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State School Board Member Criticizes New Graduation Requirements

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Champaign Central High School
Champaign Central High School

SPRINGFIELD – New high school graduation requirements that were part of an omnibus education bill passed during the lame duck session are drawing criticism from some members of the Illinois State Board of Education.

Senate Majority Leader Kimberly Lightford, D-Maywood, leads the Illinois Senate as it gavels in for session May 21, 2020, at the Illinois State Capitol in Springfield. Justin L. Fowler of The State Journal-Register

Those new requirements were included in House Bill 2170, Amendment 3, which was introduced by Sen. Kimberly Lightford, D-Maywood. They include the addition of two years of foreign language classes and two years of laboratory science instead of just science courses.

“And so, the message this sends to me is that somebody has decided that two years of a foreign language class are more important than art, more important than music, more important than career and technical education courses, in a school day that is already so full and so very limited with time,” ISBE member Susie Morrison, of Carlinville, said during a virtual board meeting Wednesday.

Morrison also noted that foreign language is also an area where there is a significant shortage of teachers in Illinois, and she predicted that many districts will have a hard time finding qualified staff to meet the requirements.

Illinois State Board of Education member Susie Morrison, of Carlinville.

The legislation, which Gov. JB Pritzker is expected to sign, will establish the laboratory science requirement for students entering ninth grade during the 2024-2025 school year. The foreign language requirement is scheduled to take effect for students entering ninth grade for the 2028-2029 school year.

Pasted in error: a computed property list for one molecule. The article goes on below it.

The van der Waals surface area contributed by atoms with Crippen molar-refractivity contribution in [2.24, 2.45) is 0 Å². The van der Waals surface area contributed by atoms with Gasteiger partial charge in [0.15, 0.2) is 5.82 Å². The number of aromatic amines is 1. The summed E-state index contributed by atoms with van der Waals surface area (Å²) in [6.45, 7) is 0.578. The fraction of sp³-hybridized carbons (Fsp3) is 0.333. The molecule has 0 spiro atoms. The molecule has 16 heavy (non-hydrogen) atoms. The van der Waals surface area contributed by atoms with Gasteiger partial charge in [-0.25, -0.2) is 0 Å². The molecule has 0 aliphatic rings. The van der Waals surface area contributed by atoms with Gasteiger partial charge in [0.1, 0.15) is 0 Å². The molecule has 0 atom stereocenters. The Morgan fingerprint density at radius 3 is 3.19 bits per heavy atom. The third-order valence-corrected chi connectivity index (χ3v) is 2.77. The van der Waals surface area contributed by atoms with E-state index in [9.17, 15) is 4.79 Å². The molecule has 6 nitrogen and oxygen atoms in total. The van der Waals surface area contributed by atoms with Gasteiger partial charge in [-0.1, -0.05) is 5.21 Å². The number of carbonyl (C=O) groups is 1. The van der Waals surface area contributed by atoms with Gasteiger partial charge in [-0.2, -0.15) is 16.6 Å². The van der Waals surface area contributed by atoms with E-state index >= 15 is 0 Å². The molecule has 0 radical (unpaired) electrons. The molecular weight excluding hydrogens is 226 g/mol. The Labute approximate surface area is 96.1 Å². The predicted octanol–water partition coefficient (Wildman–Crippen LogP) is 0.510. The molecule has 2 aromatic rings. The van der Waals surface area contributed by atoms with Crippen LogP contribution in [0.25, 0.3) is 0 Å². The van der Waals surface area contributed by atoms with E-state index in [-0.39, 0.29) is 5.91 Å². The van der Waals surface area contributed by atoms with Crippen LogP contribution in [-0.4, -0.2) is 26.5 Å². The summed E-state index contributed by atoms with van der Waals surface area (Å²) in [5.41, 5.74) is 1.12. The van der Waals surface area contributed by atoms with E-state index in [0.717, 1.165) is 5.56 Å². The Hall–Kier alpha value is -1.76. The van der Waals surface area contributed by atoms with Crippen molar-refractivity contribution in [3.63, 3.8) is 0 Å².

However, lawmakers have said the target date for the foreign language requirement was a drafting error in the bill and there will likely be a follow-up bill in the current legislative session to move that date up.

In addition to the foreign language and laboratory science requirements, beginning in the 2023-24 school year, students entering ninth grade will be required to take one year of a course that includes “intensive instruction in computer literacy,” but that can include English, social studies or any other course that also fulfills another graduation requirement.

Those changes were all part of a 218-page omnibus education bill that was advanced by the Legislative Black Caucus.

ISBE’s legislative affairs director Amanda Elliot said during the board meeting the additional requirements overall were intended to align the state’s graduation requirements with the admission standards at the University of Illinois Urbana-Champaign.

She also said the laboratory science requirement would not be a significant change because that content is already needed to meet the state’s learning standards for science.

Regarding the foreign language requirements, Elliot said, “I think this was something that was a pretty large priority for the members of the Black Caucus and I don’t know that there was much we could have done to really make any additional changes.”

Board member Christine Benson, of Ottawa, said her concerns about the foreign language requirements come from her belief lawmakers had not properly researched the issue and did not consult with ISBE before passing the bill.

“What’s the best time to teach a foreign language? It is not high school,” Benson said. “What’s the second-worst time to teach a foreign language? It’s junior high. So they did no research on this. They just added it on.”

Morrison said she would like to see ISBE do a complete review of all of the state’s graduation requirements, an idea Board Chairman Darren Reisberg, of Chicago, said was a possibility.

Lightford did not immediately respond to a request for comment or reaction to the criticisms.

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Capitol News Illinois

Capitol News Illinois

Capitol News Illinois is a nonprofit news service operated by the Illinois Press Foundation that provides coverage of state government to newspapers throughout Illinois. It is funded by donations from the Illinois Press Foundation and the Robert R. McCormick Foundation. The mission of Capitol News Illinois is to provide credible and unbiased coverage of state government. Capitol News Illinois provides year-round, daily coverage of the Legislature, including committee hearings; state agencies and issues; state office holders; and the Illinois Supreme Court and legal matters.

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